This band was huge in the mid-60s. They were famous for jug band music but would have pop/rock success. The members were John Sebastion, Zal Yanovsky, Joe Butler, and Steve Boone. They started in the folk scene in the early sixties. They were signed in 1965 to Kama Sutra Records and released “Do You Believe in Magic” which reached #9 in the charts.
After that, the hits kept coming…You Didn’t Have to Be So Nice (#10), Did You Ever Have To Make Up Your Mind (#2), Daydream (#2), Summer in the City (#1), Rain on the Roof (#10), Nashville Cats (#8), Darling Be Home Soon (#15), Six O’ Clock (#18) and She Is Still a Mystery (#27). They had all of these hits between 1965-1968
In the 1980s I really got into this group. I purchased one of the many greatest hits of this band. I first heard of John Sebastion in the 70s when he wrote and sang the theme song of TV show Welcome Back Cotter called “Welcome Back” that went to #1.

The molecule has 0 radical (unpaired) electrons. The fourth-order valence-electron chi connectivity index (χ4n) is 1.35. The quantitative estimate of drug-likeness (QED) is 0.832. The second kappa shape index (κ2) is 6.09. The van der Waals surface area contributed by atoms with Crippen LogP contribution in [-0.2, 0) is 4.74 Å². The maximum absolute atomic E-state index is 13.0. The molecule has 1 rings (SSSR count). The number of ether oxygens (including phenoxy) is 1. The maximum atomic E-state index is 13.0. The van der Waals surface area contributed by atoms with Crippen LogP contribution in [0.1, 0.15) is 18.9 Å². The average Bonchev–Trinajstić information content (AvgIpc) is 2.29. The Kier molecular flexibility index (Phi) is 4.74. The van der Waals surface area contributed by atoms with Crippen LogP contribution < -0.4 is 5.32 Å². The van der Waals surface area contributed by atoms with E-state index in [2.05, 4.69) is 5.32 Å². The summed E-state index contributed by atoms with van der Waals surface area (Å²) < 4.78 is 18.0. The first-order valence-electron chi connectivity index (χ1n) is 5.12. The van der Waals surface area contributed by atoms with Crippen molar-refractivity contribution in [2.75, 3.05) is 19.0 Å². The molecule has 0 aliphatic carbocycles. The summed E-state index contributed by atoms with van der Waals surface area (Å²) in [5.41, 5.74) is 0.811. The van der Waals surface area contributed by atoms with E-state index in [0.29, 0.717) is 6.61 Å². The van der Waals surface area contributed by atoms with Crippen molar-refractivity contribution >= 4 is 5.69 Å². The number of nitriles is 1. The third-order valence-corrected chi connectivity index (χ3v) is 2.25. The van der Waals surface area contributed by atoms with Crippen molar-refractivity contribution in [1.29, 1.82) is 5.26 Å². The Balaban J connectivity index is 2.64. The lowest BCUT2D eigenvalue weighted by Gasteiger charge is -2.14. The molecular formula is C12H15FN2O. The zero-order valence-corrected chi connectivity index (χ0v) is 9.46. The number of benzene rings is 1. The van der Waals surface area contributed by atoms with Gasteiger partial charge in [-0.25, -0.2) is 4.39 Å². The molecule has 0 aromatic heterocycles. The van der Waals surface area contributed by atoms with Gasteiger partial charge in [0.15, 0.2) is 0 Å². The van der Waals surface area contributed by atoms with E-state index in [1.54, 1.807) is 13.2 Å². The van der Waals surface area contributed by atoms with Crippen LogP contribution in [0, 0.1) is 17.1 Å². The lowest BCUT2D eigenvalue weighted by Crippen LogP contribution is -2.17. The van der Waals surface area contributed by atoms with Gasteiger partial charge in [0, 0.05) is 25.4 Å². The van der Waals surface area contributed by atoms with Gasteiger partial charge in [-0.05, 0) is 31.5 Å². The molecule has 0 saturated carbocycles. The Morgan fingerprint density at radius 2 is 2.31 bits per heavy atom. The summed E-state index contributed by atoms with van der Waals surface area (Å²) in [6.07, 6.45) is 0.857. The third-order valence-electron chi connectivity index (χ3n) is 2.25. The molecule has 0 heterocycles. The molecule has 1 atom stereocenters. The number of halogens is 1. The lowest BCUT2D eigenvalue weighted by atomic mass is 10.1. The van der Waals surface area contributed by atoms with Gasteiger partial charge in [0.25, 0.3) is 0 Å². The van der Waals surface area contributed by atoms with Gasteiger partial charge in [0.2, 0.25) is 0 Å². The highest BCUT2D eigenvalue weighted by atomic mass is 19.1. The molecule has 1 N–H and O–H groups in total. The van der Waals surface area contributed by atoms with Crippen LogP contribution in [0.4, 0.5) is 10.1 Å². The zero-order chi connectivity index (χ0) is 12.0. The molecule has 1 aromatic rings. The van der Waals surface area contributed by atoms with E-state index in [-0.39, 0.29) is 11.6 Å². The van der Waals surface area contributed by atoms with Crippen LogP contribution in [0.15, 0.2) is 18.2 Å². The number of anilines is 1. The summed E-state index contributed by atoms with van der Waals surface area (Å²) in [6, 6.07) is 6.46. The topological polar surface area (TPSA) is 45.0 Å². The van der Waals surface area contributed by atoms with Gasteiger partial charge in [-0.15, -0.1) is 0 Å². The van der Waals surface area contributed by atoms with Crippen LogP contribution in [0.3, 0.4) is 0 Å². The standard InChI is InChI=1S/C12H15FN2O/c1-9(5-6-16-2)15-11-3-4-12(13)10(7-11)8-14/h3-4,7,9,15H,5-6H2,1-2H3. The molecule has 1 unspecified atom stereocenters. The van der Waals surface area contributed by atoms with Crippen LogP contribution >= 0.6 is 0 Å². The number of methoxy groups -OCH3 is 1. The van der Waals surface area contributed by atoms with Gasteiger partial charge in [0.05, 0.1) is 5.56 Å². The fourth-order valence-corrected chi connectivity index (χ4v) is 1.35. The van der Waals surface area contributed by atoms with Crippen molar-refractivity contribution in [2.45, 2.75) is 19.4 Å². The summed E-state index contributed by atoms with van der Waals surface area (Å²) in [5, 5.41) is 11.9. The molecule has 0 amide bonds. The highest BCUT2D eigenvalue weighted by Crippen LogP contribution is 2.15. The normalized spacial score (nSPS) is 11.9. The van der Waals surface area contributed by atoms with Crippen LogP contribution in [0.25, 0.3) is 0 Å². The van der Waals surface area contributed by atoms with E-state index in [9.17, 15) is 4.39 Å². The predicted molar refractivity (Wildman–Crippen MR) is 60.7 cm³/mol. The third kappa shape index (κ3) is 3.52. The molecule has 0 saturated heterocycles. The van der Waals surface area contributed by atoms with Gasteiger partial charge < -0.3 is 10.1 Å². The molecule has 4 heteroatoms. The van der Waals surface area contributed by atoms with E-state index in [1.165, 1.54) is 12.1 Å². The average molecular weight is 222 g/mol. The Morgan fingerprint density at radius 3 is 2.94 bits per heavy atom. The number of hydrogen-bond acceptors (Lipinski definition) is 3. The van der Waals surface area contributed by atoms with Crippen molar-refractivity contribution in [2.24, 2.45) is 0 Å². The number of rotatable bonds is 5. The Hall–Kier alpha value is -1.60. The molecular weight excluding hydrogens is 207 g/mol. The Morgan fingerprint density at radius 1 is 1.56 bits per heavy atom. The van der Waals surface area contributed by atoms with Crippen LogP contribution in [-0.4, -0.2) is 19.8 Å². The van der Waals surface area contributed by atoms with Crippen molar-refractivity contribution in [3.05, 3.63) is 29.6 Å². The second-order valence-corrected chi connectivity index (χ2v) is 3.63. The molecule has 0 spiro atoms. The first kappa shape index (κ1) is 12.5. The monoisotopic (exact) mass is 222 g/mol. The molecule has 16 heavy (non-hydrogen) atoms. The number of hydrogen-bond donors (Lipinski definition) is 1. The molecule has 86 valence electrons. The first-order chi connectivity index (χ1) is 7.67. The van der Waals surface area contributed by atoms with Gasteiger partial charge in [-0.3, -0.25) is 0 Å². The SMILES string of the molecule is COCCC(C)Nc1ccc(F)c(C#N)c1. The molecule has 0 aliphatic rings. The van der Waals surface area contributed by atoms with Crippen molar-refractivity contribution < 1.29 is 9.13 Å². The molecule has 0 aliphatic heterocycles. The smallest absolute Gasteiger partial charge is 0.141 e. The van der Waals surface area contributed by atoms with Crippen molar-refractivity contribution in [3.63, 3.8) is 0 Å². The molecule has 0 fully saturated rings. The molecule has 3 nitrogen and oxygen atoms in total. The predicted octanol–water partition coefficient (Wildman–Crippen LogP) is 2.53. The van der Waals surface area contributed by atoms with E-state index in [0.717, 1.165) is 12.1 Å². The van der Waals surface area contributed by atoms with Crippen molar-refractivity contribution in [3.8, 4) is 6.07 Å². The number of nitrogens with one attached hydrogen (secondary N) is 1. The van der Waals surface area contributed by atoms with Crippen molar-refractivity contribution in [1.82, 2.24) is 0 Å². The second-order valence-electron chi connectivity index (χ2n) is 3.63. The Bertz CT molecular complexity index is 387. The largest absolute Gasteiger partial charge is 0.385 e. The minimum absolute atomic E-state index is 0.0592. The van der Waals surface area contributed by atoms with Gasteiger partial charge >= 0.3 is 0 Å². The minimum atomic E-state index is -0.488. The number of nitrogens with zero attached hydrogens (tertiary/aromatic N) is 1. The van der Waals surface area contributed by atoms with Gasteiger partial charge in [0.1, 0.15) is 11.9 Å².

The Lovin’ Spoonful were considered by producers to be in a television show but they were dropped over a conflict of song publishing rights. It’s probably a good thing that happened or they would not have been taken seriously. The producers were the ones that a short time late started the Monkees.
Their songs are grounded in folk, jug music, and blues. I don’t know if it is possible to be in a bad mood while listening to them. Their songs are now staples on oldies radio stations.
Zal Yanovsky left in 1967 after being dissatisfied with John’s more personal songwriting and a pot conviction. John Sebastion left the group on 1968 and with him gone the hits dried up.
A fun band to listen to. You won’t hear rock operas or rocking solos but you will hear a band that sounds like they are having a good time.
They reunited in once in 1979 and for their Rock and Roll Hall of Fame induction in 2000.